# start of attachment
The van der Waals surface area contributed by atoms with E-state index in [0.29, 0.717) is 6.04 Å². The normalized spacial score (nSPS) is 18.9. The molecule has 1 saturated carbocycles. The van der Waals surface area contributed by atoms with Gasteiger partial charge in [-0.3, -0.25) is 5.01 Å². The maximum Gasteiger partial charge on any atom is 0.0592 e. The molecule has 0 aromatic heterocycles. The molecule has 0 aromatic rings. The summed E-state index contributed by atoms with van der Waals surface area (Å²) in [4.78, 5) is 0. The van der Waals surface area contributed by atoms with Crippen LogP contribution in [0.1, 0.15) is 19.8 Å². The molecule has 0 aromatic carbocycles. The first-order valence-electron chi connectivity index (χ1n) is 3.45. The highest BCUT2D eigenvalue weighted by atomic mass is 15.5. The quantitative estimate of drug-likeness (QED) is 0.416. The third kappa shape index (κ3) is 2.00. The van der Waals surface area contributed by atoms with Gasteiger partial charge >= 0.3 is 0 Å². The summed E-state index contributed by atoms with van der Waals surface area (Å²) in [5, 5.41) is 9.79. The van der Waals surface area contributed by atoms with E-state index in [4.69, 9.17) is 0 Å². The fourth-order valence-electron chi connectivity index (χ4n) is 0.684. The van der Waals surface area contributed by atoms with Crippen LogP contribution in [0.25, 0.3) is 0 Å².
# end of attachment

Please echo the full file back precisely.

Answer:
The van der Waals surface area contributed by atoms with E-state index in [0.29, 0.717) is 6.04 Å². The normalized spacial score (nSPS) is 18.9. The molecule has 1 saturated carbocycles. The van der Waals surface area contributed by atoms with Gasteiger partial charge in [-0.3, -0.25) is 5.01 Å². The maximum Gasteiger partial charge on any atom is 0.0592 e. The molecule has 0 aromatic heterocycles. The molecule has 0 aromatic rings. The summed E-state index contributed by atoms with van der Waals surface area (Å²) in [4.78, 5) is 0. The van der Waals surface area contributed by atoms with Crippen LogP contribution in [0.1, 0.15) is 19.8 Å². The molecule has 0 aromatic carbocycles. The first-order valence-electron chi connectivity index (χ1n) is 3.45. The highest BCUT2D eigenvalue weighted by atomic mass is 15.5. The quantitative estimate of drug-likeness (QED) is 0.416. The third kappa shape index (κ3) is 2.00. The van der Waals surface area contributed by atoms with Gasteiger partial charge >= 0.3 is 0 Å². The summed E-state index contributed by atoms with van der Waals surface area (Å²) in [5, 5.41) is 9.79. The van der Waals surface area contributed by atoms with E-state index in [4.69, 9.17) is 0 Å². The fourth-order valence-electron chi connectivity index (χ4n) is 0.684. The van der Waals surface area contributed by atoms with Crippen LogP contribution in [0.25, 0.3) is 0 Å².